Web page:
Corruption, Canadian-style

Wesley Cragg, ethics professor at York’s Schulich School of Business, commented in the National Post and The Globe and Mail Oct. 8 on a global report noting corruption in Canada’s public service, which is hurting its international reputation as a corruption-free country. “Those are all building concerns and if you add to that the events of municipal corruption in Toronto [where an inquiry is probing a computer-leasing deal that spiralled out of control]…people’s perceptions begin to shift,” said Cragg. “Canada suddenly doesn’t appear to be quite as clean as it used to be.” Canada has remained one of the world’s less corrupt nations. But, in this year’s Transparency International index of corruption perceptions, its score and ranking slipped slightly. “It’s not a pattern, but the worry is that there could be a pattern that is emerging,” Cragg said.

‘The free season is over’ for pot

Alan Young, professor at York’s Osgoode Hall Law School, was quoted in a Globe and Mail story Oct. 8 on how the Ontario Court of Appeal has ruled that a federal program to supply marijuana to the seriously ill dehumanizes users by forcing them onto the black market to obtain a reliable supply. “As of 9am this morning, the free season on marijuana is over,” Young said. “The deficiencies in the law have been cleared up by the court.” The ruling leaves uncertain the thousands of charges laid during a two-year period in which the law was held to be invalid. The ruling also opens the door to large-scale, private cultivation to supply large numbers of people whose pain is alleviated by marijuana. Young was also interviewed about the recent rulings on “Toronto Tonight,” (CKXT-TV) Oct. 7.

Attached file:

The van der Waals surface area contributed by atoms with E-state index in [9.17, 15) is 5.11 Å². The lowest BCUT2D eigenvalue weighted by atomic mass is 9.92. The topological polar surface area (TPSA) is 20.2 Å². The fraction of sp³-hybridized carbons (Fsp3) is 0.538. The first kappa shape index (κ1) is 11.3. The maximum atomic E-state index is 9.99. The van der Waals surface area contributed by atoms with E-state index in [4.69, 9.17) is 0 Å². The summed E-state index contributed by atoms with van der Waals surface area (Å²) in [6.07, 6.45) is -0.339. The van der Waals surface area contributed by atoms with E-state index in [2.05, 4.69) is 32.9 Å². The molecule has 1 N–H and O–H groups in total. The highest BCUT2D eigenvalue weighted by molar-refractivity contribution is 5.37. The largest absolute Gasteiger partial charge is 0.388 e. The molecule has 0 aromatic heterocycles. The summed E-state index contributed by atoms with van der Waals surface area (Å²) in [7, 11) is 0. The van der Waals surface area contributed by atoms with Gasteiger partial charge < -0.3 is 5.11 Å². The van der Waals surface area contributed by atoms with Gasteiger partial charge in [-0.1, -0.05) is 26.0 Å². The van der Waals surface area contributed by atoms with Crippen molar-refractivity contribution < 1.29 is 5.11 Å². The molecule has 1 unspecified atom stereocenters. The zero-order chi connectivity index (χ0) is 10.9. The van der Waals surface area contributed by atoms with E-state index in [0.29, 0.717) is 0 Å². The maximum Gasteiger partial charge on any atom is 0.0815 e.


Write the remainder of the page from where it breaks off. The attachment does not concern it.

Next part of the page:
Putting their best leg forward

Fred Lazar, professor at York’s Schulich School of Business, was quoted in a Globe and Mail article Oct. 8 on a WestJet Airlines Ltd. statement that it will give passengers more leg room by removing dozens of seats from its jets. “It’s an easy way of removing capacity and it’s convenient to customers. You do it on 30 planes, you’ve eliminated one plane,” said Lazar, who specializes in the airline industry.

An equation for friendship

The remarkable story of the lifelong, 50-year friendship of former York mathematics Professors Donald Solitar and the late Abe Karass appeared in George Gamester’s column in the Toronto Star Oct. 5. In 1968, Karass and Solitar accepted positions at York. Here they started the successful MA Program in Mathematics for Teachers. Their outstanding joint research contributions resulted in York being recognized as one of the leading research centres for combinatorial group theory.

On air

  • Robert MacDermid, political science professor in York’s Faculty of Arts, was interviewed about last week’s provincial election on “Windsor Now” (CKLW-AM) Oct. 2.